With an increase in the popularity of business-to-consumer (B2C) online retail, there has been a surge of fraud in e-commerce and online payments. Fraudulent activities including personal information breaches and untrusted online payments have been deterring consumers, all over the world, from partaking in B2C e-commerce.
With these risks in the market, it is likely that many larger online retailers will spend more time and money on fraud prevention and detection. If global companies participating in e-commerce can prevent and detect fraud, they will have a greater opportunity to attract consumers, who in the past, refused to partake in online retail shopping.
The distrust in e-commerce business is mainly coming from consumers in European countries. Shoppers in the US and China seem to have more confidence in the security measures that companies currently have in place. The highest level of confidence in e-commerce, however, comes from individuals who are 35 years-old or younger. This is due to the fact that most people in this generation grew up with electronics, so for them to put more trust in online transactions is unsurprising.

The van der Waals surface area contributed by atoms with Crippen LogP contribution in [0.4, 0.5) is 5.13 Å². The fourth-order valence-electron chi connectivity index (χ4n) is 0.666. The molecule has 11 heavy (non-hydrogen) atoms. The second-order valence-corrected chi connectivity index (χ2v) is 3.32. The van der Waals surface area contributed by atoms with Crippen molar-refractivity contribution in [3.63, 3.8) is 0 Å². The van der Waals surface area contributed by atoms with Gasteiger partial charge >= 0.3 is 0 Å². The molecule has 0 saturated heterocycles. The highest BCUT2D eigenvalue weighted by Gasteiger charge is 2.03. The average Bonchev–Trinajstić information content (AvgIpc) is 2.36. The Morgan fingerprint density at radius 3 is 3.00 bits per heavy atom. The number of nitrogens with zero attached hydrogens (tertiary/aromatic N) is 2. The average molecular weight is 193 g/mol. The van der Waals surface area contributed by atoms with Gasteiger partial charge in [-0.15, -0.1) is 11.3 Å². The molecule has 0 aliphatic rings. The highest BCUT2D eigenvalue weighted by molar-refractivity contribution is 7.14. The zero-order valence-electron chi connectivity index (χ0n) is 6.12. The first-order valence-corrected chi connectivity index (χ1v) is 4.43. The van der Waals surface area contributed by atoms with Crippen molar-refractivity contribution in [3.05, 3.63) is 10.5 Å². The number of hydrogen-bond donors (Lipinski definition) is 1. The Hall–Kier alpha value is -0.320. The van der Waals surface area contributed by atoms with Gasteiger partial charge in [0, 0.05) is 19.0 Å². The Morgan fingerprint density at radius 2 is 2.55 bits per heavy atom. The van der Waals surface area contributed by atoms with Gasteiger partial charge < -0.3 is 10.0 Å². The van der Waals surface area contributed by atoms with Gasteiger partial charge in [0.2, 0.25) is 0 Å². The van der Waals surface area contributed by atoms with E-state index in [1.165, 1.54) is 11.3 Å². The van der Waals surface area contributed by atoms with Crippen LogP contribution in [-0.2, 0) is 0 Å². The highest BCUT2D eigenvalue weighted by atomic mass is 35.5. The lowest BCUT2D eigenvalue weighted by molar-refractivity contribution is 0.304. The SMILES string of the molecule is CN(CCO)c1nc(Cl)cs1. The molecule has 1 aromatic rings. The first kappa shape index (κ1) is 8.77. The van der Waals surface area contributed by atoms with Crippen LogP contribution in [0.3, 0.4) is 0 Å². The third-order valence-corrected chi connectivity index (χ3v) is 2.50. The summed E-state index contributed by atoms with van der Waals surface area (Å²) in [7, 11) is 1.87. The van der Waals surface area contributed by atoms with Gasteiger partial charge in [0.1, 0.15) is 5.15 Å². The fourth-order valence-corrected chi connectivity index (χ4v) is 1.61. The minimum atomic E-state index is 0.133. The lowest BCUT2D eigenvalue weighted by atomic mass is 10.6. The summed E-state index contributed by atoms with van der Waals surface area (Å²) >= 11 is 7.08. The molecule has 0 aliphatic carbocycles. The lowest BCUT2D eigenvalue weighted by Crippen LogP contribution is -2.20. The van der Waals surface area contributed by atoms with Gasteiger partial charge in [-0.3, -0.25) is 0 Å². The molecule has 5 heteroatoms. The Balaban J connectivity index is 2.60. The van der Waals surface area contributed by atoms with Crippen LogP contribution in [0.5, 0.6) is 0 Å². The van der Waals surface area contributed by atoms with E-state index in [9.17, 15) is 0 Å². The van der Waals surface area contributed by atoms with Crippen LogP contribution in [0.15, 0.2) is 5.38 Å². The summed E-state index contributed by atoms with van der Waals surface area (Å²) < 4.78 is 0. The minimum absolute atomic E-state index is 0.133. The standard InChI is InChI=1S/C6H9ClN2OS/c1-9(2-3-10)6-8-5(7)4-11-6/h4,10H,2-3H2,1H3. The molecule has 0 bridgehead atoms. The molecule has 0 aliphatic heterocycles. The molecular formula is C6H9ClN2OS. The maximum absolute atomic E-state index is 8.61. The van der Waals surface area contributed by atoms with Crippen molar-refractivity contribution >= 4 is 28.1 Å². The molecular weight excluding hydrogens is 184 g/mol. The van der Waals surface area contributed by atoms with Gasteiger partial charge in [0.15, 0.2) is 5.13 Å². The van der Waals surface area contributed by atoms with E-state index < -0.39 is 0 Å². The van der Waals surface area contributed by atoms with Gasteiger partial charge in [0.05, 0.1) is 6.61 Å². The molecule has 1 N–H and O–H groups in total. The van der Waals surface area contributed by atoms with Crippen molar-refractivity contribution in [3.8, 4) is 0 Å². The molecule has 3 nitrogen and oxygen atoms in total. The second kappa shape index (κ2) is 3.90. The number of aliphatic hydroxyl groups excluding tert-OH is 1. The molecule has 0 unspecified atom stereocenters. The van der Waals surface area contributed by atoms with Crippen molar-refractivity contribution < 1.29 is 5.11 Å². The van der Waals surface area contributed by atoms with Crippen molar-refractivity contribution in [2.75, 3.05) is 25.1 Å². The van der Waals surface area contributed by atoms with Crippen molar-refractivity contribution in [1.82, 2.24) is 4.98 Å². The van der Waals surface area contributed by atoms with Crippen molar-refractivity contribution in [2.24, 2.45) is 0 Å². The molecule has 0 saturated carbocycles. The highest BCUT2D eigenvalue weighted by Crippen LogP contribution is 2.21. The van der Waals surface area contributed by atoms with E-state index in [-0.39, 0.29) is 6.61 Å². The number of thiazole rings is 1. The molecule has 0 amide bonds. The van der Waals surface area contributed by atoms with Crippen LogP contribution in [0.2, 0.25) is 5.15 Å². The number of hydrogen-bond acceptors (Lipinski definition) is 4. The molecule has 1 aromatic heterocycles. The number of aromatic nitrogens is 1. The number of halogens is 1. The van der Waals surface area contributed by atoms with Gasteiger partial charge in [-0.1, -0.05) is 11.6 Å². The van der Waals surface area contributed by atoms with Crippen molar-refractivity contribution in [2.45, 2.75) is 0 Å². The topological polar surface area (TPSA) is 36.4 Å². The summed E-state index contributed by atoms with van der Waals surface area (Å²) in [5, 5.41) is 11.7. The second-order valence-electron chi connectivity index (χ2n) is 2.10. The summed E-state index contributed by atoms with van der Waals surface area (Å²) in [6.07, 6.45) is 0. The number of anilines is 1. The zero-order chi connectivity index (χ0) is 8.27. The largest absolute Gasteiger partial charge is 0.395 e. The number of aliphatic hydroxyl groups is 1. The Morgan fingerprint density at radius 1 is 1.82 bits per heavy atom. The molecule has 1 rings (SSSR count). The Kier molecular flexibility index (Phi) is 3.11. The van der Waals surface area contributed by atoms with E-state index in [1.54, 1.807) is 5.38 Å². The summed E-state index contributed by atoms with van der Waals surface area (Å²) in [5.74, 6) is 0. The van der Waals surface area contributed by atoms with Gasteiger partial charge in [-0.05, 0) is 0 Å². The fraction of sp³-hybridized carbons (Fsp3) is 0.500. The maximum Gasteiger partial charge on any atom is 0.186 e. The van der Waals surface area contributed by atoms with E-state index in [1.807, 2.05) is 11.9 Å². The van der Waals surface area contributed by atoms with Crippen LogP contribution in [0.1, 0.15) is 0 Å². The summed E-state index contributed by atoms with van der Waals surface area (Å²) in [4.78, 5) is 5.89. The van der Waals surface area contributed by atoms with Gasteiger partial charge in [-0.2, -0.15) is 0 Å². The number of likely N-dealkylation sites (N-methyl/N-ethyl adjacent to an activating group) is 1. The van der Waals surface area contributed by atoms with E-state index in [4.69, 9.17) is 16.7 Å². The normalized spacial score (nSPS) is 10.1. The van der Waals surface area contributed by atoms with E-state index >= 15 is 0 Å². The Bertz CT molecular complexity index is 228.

With the upgrades in mobile technology over the past few years, consumers are now able to move from computers to mobile phones to conduct online transactions. This transition poses additional security threats that firms must consider. Global companies that partake in e-commerce business are making quick moves to set up prevention and detection measures for fraudulent activities within e-commerce and mobile payments.
The most predominant focus for e-commerce fraud is in cross-border electronic transactions. With some countries having a higher likelihood of fraud than others, it is important to set up measures to combat e-commerce fraud that takes place in global transactions. With more and more companies targeting consumers in other countries, generating security measures that combat fraud within global e-commerce is a must to succeed in the growing B2C global e-commerce market.